Something that Christians don’t need to believe

Something that Christians don’t need to believe January 22, 2024


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Throughout Utah — and, no doubt, across the Western states,  North America, and around the world generally — hundreds of thousands if not millions of listeners gather by their radios every Sunday night, eagerly seeking wisdom from the Interpreter Radio Show. They’re never disappointed.
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Spencer Kraus, Martin Tanner, Hales Swift, and Brent Schmidt came together for the 7 January 2024 episode of the Interpreter Radio Show, which focused on Come, Follow Me Book of Mormon lesson 5 and on evidences for the Book of Mormon.  Their conversation is now archived, freed from commercial interruptions, and made available for your listening pleasure.  The “New Testament in Context” portion of the 7 January 2024 show, for Come, Follow Me Book of Mormon lesson 5, will also be posted separately on Tuesday, 23 January 2024.

The Interpreter Radio Show can be heard each week on Sunday evenings from 7 to 9 PM (MDT), on K-TALK, AM 1640.  Or you can listen to it live on the Internet at

Bodleian, Oxford
The Bodleian Library at Oxford, where C. S. Lewis was a student and where he spent most of his teaching career, as seen from from Radcliffe Square.

(Wikimedia Commons public domain image)

I recently re-read C. S. Lewis’s famous book Mere Christianity on the flight over to London and Cairo.  It has been a fair while since I’ve read that particular volume, and here are a couple of the many passages that struck me.  I supply no page references both because there are multiple editions and because I read it on my iPad:

I have been asked to tell you what Christians believe, and I am going to begin by telling you one thing that Christians do not need to believe.  If you are a Christian you do not have to believe that all the other religions are simply wrong all through.  If you are an atheist you do have to believe that the main point in all the religions of the whole world is simply one huge mistake.  If you are a Christian, you are free to think that all those religions, even the queerest ones, contain at least some hint of the truth.  When I was an atheist I had to try to persuade myself that most of the human race have always been wrong about the question that mattered to them most; when I became a Christian I was able to take a more liberal view.  But, of course, being a Christian does mean thinking that where Christianity differs from other religions, Christianity is right and they are wrong..  As in arithmetic – there is only one right answer to a sum, and all other answers are wrong; but some of the wrong answers are much nearer being right than others.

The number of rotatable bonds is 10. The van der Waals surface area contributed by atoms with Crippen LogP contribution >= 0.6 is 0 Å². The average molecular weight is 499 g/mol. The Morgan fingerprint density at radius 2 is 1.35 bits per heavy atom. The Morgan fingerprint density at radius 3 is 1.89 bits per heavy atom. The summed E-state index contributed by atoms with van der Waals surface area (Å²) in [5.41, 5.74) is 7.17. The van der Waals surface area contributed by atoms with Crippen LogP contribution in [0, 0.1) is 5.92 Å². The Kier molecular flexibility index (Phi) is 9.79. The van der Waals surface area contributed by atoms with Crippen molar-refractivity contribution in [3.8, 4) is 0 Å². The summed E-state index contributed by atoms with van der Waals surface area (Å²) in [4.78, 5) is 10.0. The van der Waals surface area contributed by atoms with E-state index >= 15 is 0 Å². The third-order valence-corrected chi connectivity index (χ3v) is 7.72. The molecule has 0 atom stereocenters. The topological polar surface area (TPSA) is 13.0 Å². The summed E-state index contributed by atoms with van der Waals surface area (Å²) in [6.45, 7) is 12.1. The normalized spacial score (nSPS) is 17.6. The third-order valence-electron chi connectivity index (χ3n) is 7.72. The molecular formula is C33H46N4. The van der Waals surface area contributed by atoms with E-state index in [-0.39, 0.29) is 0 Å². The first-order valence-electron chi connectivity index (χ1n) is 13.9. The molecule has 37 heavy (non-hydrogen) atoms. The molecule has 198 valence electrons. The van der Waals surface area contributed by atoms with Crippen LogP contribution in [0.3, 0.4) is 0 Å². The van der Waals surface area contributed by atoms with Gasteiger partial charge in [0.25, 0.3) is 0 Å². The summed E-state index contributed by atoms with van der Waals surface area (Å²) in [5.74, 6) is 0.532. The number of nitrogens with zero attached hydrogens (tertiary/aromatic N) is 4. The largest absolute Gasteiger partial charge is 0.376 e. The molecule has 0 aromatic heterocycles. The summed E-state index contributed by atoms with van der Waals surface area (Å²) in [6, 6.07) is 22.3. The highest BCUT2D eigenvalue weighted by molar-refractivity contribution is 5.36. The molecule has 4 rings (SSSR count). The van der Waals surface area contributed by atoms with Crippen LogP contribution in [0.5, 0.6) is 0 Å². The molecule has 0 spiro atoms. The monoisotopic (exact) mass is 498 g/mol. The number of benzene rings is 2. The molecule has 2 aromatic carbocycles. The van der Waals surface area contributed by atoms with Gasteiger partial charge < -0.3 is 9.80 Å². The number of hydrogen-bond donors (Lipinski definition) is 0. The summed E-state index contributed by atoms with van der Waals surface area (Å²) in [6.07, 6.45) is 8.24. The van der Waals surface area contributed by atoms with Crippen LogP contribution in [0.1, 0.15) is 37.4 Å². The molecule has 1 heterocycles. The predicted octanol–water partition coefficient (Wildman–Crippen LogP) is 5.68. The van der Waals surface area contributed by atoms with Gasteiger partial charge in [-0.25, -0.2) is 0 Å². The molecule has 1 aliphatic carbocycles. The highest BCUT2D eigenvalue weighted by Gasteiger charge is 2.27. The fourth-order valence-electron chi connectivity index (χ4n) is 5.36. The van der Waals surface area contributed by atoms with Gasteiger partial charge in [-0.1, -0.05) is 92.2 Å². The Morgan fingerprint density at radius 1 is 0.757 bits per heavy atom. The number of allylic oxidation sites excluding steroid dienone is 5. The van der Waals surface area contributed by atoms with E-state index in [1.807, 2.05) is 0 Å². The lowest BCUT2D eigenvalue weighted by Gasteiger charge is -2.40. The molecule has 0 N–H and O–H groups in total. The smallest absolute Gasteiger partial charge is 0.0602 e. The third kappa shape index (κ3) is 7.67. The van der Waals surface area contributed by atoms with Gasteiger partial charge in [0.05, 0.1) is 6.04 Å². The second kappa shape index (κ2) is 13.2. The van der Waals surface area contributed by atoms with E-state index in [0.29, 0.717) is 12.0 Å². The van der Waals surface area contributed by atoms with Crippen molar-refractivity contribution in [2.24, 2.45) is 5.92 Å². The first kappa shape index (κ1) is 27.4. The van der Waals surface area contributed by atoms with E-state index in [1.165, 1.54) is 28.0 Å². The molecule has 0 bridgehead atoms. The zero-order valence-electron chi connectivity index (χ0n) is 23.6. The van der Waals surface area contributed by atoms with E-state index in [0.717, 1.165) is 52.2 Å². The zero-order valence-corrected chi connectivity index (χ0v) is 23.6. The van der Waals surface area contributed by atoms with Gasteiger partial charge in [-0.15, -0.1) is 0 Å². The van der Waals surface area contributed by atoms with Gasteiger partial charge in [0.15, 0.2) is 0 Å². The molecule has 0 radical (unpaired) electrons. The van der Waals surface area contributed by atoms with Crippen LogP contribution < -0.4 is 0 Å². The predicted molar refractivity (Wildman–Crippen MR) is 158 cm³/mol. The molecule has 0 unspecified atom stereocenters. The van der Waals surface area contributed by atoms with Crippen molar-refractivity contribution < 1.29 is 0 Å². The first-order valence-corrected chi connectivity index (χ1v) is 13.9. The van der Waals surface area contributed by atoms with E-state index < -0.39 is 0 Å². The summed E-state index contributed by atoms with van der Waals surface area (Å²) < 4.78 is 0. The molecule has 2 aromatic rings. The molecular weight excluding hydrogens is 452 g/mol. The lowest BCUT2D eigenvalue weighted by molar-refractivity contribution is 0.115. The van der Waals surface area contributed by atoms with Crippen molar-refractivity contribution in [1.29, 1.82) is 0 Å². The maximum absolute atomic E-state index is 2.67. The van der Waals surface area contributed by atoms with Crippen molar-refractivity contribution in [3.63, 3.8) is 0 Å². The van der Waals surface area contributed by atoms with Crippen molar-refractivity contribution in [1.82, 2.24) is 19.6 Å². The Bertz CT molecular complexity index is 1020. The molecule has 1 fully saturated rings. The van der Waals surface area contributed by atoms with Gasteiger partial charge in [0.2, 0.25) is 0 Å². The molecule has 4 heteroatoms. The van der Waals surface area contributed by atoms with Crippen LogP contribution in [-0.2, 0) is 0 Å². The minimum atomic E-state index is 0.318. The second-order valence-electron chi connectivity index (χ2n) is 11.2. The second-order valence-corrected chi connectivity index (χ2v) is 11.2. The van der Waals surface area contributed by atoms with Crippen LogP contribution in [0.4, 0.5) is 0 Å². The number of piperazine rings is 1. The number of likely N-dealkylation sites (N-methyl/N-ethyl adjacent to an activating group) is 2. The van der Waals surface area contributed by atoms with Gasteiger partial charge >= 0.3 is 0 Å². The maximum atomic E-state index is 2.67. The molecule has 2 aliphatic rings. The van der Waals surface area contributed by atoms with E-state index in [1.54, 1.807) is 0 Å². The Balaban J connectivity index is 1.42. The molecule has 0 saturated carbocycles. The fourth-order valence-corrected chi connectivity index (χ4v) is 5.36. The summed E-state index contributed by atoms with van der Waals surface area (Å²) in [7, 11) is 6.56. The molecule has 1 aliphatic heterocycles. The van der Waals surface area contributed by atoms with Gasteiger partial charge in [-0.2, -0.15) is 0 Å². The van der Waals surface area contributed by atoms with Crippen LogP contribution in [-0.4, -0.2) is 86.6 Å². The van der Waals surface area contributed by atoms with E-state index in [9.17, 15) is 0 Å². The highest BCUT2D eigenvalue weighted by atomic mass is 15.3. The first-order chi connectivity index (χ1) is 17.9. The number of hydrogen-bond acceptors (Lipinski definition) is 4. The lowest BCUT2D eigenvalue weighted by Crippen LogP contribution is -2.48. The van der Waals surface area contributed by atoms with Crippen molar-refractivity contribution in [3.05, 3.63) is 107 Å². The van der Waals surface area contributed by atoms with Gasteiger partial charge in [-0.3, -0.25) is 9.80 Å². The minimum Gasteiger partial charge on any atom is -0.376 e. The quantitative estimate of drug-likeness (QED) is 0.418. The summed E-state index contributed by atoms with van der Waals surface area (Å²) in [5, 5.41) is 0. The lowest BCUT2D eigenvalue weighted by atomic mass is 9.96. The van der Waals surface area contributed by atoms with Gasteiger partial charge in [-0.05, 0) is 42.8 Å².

The first big division of humanity is into the majority, who believe in some kind of God or gods, and the minority who do not.  On this point, Christianity lines up with the majority – lines up with ancient Greeks and Romans, modern savages, Stoics, Platonists, Hindus, Mohammedans [sic], etc., against the modern Western European materialists. (C. S. Lewis, “The Rival Conceptions of God,” in Mere Christianity)